Business / View

When will protectionism end?

( Updated: 2012-10-30 16:50

Excessive protection of the bicycle industry weakens EU's competitiveness

"The Chinese Government is subsidizing its bike producers." If you made such a statement to passers-by in Beijing, you might be considered insane. Bicycle producers are neither high-tech enterprises nor a pillar of the local economy.

When will protectionism end?

Customers try carbon fiber bicycles, the country's first model of its kind with independent intellectual property rights, in Lianyungang, Jiangsu province. [Photo/CFP] 

No government at any level would throw money at an industry ordinary people care very little about. Furthermore, bike production does not need a large investment or special fiscal support. Bike production has been a market-oriented industry in China, so it is strange to suggest the industry is subsidized.

The European Union, however, holds such a view. Its trade protectionism measures against Chinese bikes - for reasons of dumping and government subsidies - have lasted 20 years.

In 2011, Chinese bikes exported to the EU accounted for a mere 3 percent of total bike sales in that market, with no dumping or other damage brought to the European bike-producing industry. The United States and Japan have both opened their markets to Chinese bikes, leaving the EU as the only developed economy behaving as an outlier.

"China used to be a big bike producer. Twenty years ago the EU protected its enterprises by blocking Chinese bikes from entering its market," said Liu Pengxu, deputy director of the Legal Service Department of China Chamber of Commerce for Import and Export of Machinery and Electronic Products, or CCCME.

"The EU's anti-dumping measure has continued 20 years on. Any industry after such lengthy protection can solve its problems and grow into a healthy and strong industry. Therefore, the EU shouldn't carry out such measures against WTO rules," Liu said.

The Longest punitive tariff

The EU has imposed anti-dumping tariffs against Chinese bikes even after several sunset reviews. During the latest sunset review carried out in October 2011, the EU decided to extend the then-19-year-old tariff by five years to 2016, with the anti-dumping tariff rate standing at 48.5 percent.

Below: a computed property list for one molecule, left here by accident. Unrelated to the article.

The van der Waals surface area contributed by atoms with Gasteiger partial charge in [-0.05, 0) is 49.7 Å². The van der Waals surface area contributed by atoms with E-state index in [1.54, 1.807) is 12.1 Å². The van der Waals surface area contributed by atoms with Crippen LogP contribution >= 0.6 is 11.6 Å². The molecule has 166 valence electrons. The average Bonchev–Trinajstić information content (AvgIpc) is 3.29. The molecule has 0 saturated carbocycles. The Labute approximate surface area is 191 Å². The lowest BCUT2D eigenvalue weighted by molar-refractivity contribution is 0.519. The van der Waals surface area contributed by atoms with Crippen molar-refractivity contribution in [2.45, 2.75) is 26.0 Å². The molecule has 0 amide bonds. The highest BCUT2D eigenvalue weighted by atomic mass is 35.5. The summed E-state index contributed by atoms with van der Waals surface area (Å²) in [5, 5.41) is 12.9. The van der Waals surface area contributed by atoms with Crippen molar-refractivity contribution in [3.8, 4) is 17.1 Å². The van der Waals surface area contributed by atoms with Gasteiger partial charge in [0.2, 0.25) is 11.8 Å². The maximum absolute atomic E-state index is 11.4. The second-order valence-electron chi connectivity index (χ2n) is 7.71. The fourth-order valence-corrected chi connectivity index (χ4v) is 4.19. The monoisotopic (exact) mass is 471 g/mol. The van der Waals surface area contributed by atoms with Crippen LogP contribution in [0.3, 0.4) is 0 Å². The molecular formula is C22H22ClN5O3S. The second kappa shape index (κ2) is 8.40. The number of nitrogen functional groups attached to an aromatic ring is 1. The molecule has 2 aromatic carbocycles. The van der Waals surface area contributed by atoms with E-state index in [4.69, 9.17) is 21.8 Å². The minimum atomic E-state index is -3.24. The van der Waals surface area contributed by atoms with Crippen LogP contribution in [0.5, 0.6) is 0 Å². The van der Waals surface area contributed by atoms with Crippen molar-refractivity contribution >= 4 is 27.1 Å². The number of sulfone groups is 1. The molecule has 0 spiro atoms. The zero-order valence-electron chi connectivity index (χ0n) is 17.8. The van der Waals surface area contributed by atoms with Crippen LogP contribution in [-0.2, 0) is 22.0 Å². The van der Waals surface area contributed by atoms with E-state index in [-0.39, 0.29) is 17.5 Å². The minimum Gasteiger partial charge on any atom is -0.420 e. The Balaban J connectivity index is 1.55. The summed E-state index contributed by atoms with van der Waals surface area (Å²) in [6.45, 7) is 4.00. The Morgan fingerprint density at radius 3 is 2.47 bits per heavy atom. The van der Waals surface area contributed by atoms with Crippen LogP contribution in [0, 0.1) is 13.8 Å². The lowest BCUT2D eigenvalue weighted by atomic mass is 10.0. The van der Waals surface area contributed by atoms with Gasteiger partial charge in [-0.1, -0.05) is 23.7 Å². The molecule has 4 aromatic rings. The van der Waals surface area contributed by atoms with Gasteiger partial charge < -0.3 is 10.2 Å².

The European Commission announced in April that it will begin an anti-subsidy investigation against Chinese bikes. On Sept 25, it said that it would launch an anti-circumvention investigation into imports of bicycles originating in China and shipped through Indonesia, Malaysia, Sri Lanka and Tunisia.

The EU argues that evidence proves the anti-dumping measures on imports of bicycles originating in China are being circumvented by means of shipment via the above-mentioned countries. According to EU figures, in 2009-10, EU's imports of bicycles from Sri Lanka doubled, accounting for 5 percent of the market share.

The EU suspects Chinese bike makers are evading anti-dumping tariffs. Authorities will decide within nine months whether to raise anti-dumping tariffs. Once any decision is made, the involved products in the above regions will be subject to anti-dumping tariffs.

The EU has already adopted a number of trade remedy measures, including anti-dumping, anti-subsidy and anti-circumvention measures, with only safeguard measures left unused. Safeguard measures are defined as an "emergency" action in which a particular import threatens to cause serious damage to the local industry.

After nearly 20 years of anti-dumping measures, it would be difficult for bicycles imported from China to Europe to proliferate in a short time.

Tu Xinquan, deputy director of the China Institute for WTO Studies at the University of International Business and Economics, said the reason the EU has imposed anti-dumping tariffs against Chinese bikes is due to the strong competitiveness of the Chinese products. The EU is concerned about the impact on its industry should anti-dumping tariffs be suspended, and therefore has turned to protectionism to shield itself.

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